This Is How Kate Middleton Teaches Kids About Money
Royal mom Kate Middleton was spotted shopping with her two oldest children, 7-year-old George and 5-year-old Charlotte, ahead of their return to school after being off for Easter break. And while the shopping trip in itself wasn’t out of the ordinary, what she was doing with her children while they were shopping was. According to Twitter user Alexa, the mom was using the shopping experience to teach her kids a little something about budgeting.
Alexa wrote about the encounter, which another member of her team overheard while they were working at Smiggle, a stationery store on Kings Road in London. According to Alexa, the little royals come prepared to shop with a budget and their own money.
“Just normal well brought up children and a normal parent trying to do the right thing and that’s just lovely,” she wrote down thread. In addition to being frugal shoppers, onlookers said that the Cambridge children were “beautifully behaved” according to Hello.
The shopping trip comes on the heels of Prince Philip’s funeral, which Hello also reported was difficult for the children, adding that they were quite close with their late great-grandfather.
A post shared by Duke and Duchess of Cambridge (@kensingtonroyal)
The duchess is likely onto something with teaching her children budgeting and financial literacy young, according to Beth Kobliner, the New York Times best-selling author of Get a Financial Life and Make Your Kid a Money Genius. She told SheKnows that parents who neglect to talk to their children about money are missing out on the “key years” when children start to learn how to create habits around money.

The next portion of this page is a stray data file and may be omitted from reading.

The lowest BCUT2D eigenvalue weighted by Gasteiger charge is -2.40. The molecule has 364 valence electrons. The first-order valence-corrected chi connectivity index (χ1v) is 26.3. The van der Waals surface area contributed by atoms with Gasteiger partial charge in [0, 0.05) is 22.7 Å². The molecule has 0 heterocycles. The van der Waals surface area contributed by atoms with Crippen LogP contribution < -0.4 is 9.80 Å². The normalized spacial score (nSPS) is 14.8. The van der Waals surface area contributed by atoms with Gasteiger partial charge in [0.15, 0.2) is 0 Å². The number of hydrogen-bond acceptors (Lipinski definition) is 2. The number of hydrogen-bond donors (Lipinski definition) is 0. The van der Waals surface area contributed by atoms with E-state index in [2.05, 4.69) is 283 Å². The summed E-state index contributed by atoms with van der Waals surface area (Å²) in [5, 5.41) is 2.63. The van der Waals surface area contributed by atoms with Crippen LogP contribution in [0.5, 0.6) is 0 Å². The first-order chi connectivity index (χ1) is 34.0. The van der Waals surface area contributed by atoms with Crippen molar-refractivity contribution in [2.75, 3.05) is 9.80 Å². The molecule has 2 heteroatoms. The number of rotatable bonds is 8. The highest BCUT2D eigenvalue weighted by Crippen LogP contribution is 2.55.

“By age 3, they can understand simple money concepts like value (that’s why we have to pay for it) and exchange (I give them the plastic, they give us the cookies). By 7, a lot of the financial habits they’ll carry through life are already set,” Kobliner said.
Centering those habits around shopping is a great way to get your kids started down the path to good financial habits. Kobliner suggests using something they want (like a new LEGO set) as a way to introduce the idea of savings, by telling them that they can save to purchase the new set they’ve been eying themselves. “Whether it’s from the allowance you give your little one(s) or from birthday/holiday money from Grandma, having them save for something they want (and perhaps offering some matching money, like 50 cents for each dollar) is a great way to make savings happen.”
Her other big tip for teaching kids about money? Use cash whenever possible. “There are lots of super-cool-sounding ways to give kids money: allowance apps, debit cards — you name it. But work out of MIT found that people were willing to spend roughly twice as much when they paid with plastic than with dollars,” she said. “Cash makes that moment at the register more real.”
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